Kitchens have become the heart of modern-day homes. The days of mysterious cooking enclaves hidden from view are long gone. In their place, an era of open, dynamic social hubs is being ushered in. Now, the kitchen is evolving into a communal center — the primary destination for gathering and entertaining. No other single component is more impactful to the function of this space than the kitchen island. Its purpose and role within your overall kitchen design should cater to both those doing the cooking as well as the array of guests that it will host simultaneously. We’ve profiled a collection of islands suitable for nearly any kitchen and sensibility — which one could you envision in your new home?
1. The Center Sink
In the typical collection of kitchen fixtures, the sink is the most frequently employed. It fills, soaks, rinses and drains at all phases of preparation, serving and cleanup. Therefore, of the places you’ll be stationary in the kitchen, this is where you’ll linger the longest. By orienting it front and center, and facing an adjacent space, you’ll be able to stay engaged while being productive.
2. The Table Extension
This island is for homeowners seeking an informal dining space that is integral to the kitchen but separate from the flurry of activity associated with meal preparation. As opposed to the more conventional bar arrangement, this configuration allows you and your guests to face one another while eating together. The lower height of the extension is more suitable to standard-sized dining chairs and provides a subtle distinction from the prep surface.
3. The Bar
A secondary sink at the island establishes an ideal entertainment and serving space within the kitchen. It eliminates competition at the primary sink, which can be located along the outside wall and used exclusively for prep work. Equipped with a small overhang, deep counter space and a beverage refrigerator tucked in below, this island is ideal for hosting guests.
4. The Storage Hub
The large, square shape of this island suggests its primary function: storage. Stacked back-to-back below the countertop, two full-depth base cabinets can house an assortment of appliances and tools. The variety of drawers means you can distribute utensils and necessities closest to where they’re used, which makes a large space like this one all the more functional.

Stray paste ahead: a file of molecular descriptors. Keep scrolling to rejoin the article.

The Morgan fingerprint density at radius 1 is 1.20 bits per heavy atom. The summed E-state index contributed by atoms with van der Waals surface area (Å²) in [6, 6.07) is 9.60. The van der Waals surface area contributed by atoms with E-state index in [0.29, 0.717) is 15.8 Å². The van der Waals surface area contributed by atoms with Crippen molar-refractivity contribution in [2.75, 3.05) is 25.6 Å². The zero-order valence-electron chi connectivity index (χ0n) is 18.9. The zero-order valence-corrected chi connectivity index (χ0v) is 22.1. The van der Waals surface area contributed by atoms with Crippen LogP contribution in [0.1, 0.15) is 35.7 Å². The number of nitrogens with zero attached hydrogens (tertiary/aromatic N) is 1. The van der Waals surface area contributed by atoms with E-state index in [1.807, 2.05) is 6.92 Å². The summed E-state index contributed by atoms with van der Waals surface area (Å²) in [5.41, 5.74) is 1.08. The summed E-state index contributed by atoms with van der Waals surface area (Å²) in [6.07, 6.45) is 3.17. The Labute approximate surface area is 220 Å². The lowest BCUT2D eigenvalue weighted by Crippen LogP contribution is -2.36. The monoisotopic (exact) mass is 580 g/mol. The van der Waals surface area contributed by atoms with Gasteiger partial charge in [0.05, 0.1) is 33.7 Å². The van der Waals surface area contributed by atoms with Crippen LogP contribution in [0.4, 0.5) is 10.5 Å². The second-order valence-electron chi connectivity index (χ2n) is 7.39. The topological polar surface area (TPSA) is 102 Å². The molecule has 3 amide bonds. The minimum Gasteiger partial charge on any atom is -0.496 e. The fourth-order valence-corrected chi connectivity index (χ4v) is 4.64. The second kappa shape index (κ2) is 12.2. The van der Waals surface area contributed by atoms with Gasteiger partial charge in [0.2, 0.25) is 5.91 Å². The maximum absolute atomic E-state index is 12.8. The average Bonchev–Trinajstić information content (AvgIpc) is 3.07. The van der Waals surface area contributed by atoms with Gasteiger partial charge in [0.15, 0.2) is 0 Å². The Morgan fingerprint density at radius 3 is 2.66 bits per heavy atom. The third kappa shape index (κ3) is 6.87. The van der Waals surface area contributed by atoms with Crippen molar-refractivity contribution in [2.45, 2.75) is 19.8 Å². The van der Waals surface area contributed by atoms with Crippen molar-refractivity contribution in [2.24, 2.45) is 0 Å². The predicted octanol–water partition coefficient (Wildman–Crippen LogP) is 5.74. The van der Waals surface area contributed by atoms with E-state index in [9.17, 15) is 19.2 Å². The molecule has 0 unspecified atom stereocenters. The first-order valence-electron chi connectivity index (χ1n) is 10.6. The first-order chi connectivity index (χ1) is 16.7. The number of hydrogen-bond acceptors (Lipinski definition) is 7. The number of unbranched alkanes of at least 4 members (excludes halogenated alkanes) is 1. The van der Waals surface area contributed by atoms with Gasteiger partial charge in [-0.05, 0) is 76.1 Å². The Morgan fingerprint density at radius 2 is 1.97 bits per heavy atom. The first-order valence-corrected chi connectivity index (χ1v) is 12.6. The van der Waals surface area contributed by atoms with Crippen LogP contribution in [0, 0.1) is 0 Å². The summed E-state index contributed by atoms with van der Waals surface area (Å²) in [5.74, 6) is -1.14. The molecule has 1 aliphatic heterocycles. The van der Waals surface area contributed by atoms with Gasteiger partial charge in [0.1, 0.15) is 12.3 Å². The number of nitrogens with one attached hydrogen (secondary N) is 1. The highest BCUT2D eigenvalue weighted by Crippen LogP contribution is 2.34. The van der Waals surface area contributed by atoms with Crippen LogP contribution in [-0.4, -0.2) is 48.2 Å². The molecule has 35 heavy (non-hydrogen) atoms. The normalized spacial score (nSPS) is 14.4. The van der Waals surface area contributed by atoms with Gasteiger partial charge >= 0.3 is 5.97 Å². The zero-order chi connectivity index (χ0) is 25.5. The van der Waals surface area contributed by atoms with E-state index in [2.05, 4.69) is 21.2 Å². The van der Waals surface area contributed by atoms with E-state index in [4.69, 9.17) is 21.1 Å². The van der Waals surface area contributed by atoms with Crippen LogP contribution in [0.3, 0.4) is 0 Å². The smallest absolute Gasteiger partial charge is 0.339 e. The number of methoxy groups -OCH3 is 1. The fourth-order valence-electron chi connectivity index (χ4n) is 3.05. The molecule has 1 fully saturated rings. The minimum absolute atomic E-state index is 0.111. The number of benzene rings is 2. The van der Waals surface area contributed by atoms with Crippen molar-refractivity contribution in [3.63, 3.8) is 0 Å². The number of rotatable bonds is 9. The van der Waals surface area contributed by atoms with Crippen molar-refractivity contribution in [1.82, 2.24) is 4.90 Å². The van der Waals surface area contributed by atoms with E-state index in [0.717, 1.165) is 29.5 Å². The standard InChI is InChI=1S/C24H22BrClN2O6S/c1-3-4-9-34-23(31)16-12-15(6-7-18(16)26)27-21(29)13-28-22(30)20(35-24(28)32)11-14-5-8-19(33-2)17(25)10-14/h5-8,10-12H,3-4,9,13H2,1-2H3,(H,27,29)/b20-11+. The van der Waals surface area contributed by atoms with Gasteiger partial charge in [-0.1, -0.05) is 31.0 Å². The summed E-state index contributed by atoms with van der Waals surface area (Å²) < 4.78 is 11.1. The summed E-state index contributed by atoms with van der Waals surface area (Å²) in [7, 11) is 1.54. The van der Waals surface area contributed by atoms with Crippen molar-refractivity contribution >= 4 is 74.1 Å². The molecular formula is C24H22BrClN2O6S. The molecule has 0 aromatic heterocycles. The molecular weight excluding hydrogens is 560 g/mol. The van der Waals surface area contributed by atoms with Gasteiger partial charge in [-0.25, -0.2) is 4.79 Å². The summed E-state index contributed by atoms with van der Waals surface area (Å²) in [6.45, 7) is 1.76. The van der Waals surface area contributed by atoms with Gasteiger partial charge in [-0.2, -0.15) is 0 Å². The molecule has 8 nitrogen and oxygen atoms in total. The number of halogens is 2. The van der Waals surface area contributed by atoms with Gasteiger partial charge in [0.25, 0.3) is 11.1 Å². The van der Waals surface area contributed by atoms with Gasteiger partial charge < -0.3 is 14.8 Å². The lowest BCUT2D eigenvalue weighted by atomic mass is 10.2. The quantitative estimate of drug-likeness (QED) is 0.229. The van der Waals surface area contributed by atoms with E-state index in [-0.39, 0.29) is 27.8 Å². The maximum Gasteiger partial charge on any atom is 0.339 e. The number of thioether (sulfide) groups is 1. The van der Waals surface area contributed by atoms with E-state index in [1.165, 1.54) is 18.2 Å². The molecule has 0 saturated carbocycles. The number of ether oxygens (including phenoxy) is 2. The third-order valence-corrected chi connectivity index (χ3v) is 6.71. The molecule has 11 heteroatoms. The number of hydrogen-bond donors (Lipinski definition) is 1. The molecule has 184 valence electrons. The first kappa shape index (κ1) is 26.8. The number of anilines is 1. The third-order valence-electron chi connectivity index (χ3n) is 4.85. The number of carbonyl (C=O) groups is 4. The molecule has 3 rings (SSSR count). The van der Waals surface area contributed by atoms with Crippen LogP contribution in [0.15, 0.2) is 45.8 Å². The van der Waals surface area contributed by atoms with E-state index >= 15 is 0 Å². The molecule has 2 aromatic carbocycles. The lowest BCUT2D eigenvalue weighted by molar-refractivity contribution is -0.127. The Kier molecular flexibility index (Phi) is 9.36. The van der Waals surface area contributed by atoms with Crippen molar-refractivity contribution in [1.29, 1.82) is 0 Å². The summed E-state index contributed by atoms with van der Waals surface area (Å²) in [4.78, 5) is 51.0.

5. The Work Table
Sometimes the most effective island is not actually an island. When space comes at a premium, perhaps in a townhome or condo, there may not be adequate dimension in your kitchen to host a conventional island. In lieu of this, a table could provide just enough prep surface to supplement limited counter space in the rest of the kitchen. You can achieve extra versatility by opting for a mobile cart with wheels that can be employed only when needed — freeing up floor space for circulation when stowed away.
6. The Cook Top
As a general design principle, placing a cook surface on the island is often avoided. It presents some logical concerns about the impact of smoke, odors and splashes in close proximity to a seating space. Sometimes though, the opportunity to pull the cook top off the wall to allow for more windows is an enticing tradeoff. This design offers an efficient work triangle within a compact footprint, all while being flooded in natural light. The range hood is also integrated well with the cabinetry, avoiding the common result of a distracting eyesore in the middle of the kitchen.
7. The All-in-One
This island offers everything: a preparation surface, central sink, display shelves, eat-in capabilities and ample storage. Its location at the center of an open floor plan makes it the true focal point of the home.
Guest blog courtesy of W.C. Ralston Architects, an architecture and planning firm that has built an enduring reputation for design excellence in homes, neighborhoods and communities across the Mid-Atlantic region. Learn more at www.wcralston.com.